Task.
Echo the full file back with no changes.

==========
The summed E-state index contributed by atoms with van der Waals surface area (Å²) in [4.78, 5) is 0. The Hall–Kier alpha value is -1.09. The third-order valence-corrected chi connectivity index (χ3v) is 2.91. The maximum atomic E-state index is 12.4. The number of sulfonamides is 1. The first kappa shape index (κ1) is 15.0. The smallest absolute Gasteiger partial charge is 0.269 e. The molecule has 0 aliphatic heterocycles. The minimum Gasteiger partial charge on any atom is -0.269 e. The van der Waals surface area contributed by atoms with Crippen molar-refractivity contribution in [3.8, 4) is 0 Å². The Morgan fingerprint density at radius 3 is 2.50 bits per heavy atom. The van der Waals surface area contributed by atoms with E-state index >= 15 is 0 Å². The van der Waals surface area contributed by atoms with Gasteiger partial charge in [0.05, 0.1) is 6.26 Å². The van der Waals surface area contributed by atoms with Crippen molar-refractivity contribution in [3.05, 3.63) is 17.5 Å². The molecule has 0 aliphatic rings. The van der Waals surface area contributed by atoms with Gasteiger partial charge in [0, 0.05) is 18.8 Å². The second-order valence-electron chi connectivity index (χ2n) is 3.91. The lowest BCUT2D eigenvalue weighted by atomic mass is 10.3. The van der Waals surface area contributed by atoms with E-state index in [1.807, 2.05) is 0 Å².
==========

The summed E-state index contributed by atoms with van der Waals surface area (Å²) in [4.78, 5) is 0. The Hall–Kier alpha value is -1.09. The third-order valence-corrected chi connectivity index (χ3v) is 2.91. The maximum atomic E-state index is 12.4. The number of sulfonamides is 1. The first kappa shape index (κ1) is 15.0. The smallest absolute Gasteiger partial charge is 0.269 e. The molecule has 0 aliphatic heterocycles. The minimum Gasteiger partial charge on any atom is -0.269 e. The van der Waals surface area contributed by atoms with Crippen molar-refractivity contribution in [3.8, 4) is 0 Å². The Morgan fingerprint density at radius 3 is 2.50 bits per heavy atom. The van der Waals surface area contributed by atoms with E-state index >= 15 is 0 Å². The van der Waals surface area contributed by atoms with Gasteiger partial charge in [0.05, 0.1) is 6.26 Å². The van der Waals surface area contributed by atoms with Crippen molar-refractivity contribution in [3.05, 3.63) is 17.5 Å². The molecule has 0 aliphatic rings. The van der Waals surface area contributed by atoms with Gasteiger partial charge in [0, 0.05) is 18.8 Å². The second-order valence-electron chi connectivity index (χ2n) is 3.91. The lowest BCUT2D eigenvalue weighted by atomic mass is 10.3. The van der Waals surface area contributed by atoms with E-state index in [1.807, 2.05) is 0 Å².